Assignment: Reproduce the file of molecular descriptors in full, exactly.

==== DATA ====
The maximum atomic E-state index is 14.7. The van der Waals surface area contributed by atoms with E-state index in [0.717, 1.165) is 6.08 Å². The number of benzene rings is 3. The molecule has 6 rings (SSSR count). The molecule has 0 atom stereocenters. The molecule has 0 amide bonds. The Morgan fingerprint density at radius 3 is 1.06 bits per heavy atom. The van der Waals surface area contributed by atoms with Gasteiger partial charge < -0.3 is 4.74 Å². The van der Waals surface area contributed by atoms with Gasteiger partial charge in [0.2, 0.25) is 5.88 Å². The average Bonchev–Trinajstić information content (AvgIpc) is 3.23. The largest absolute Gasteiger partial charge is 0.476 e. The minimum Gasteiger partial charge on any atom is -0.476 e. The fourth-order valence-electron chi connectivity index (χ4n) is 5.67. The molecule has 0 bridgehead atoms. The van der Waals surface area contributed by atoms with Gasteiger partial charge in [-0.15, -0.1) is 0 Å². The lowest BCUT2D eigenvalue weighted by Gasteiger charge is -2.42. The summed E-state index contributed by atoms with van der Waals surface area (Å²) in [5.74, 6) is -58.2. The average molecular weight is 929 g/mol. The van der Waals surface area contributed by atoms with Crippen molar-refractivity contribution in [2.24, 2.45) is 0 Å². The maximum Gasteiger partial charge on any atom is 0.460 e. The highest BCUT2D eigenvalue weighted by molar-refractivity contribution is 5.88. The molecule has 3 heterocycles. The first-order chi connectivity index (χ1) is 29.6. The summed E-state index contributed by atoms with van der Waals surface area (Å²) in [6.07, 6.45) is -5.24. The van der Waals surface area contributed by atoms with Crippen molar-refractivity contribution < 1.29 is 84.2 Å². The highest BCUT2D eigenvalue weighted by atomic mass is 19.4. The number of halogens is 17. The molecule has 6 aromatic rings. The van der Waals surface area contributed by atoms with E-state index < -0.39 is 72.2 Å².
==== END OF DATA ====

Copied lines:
The maximum atomic E-state index is 14.7. The van der Waals surface area contributed by atoms with E-state index in [0.717, 1.165) is 6.08 Å². The number of benzene rings is 3. The molecule has 6 rings (SSSR count). The molecule has 0 atom stereocenters. The molecule has 0 amide bonds. The Morgan fingerprint density at radius 3 is 1.06 bits per heavy atom. The van der Waals surface area contributed by atoms with Gasteiger partial charge < -0.3 is 4.74 Å². The van der Waals surface area contributed by atoms with Gasteiger partial charge in [0.2, 0.25) is 5.88 Å². The average Bonchev–Trinajstić information content (AvgIpc) is 3.23. The largest absolute Gasteiger partial charge is 0.476 e. The minimum Gasteiger partial charge on any atom is -0.476 e. The fourth-order valence-electron chi connectivity index (χ4n) is 5.67. The molecule has 0 bridgehead atoms. The van der Waals surface area contributed by atoms with Gasteiger partial charge in [-0.15, -0.1) is 0 Å². The lowest BCUT2D eigenvalue weighted by Gasteiger charge is -2.42. The summed E-state index contributed by atoms with van der Waals surface area (Å²) in [5.74, 6) is -58.2. The average molecular weight is 929 g/mol. The van der Waals surface area contributed by atoms with Crippen molar-refractivity contribution in [2.24, 2.45) is 0 Å². The maximum Gasteiger partial charge on any atom is 0.460 e. The highest BCUT2D eigenvalue weighted by molar-refractivity contribution is 5.88. The molecule has 3 heterocycles. The first-order chi connectivity index (χ1) is 29.6. The summed E-state index contributed by atoms with van der Waals surface area (Å²) in [6.07, 6.45) is -5.24. The van der Waals surface area contributed by atoms with Crippen molar-refractivity contribution < 1.29 is 84.2 Å². The highest BCUT2D eigenvalue weighted by atomic mass is 19.4. The number of halogens is 17. The molecule has 6 aromatic rings. The van der Waals surface area contributed by atoms with E-state index < -0.39 is 72.2 Å².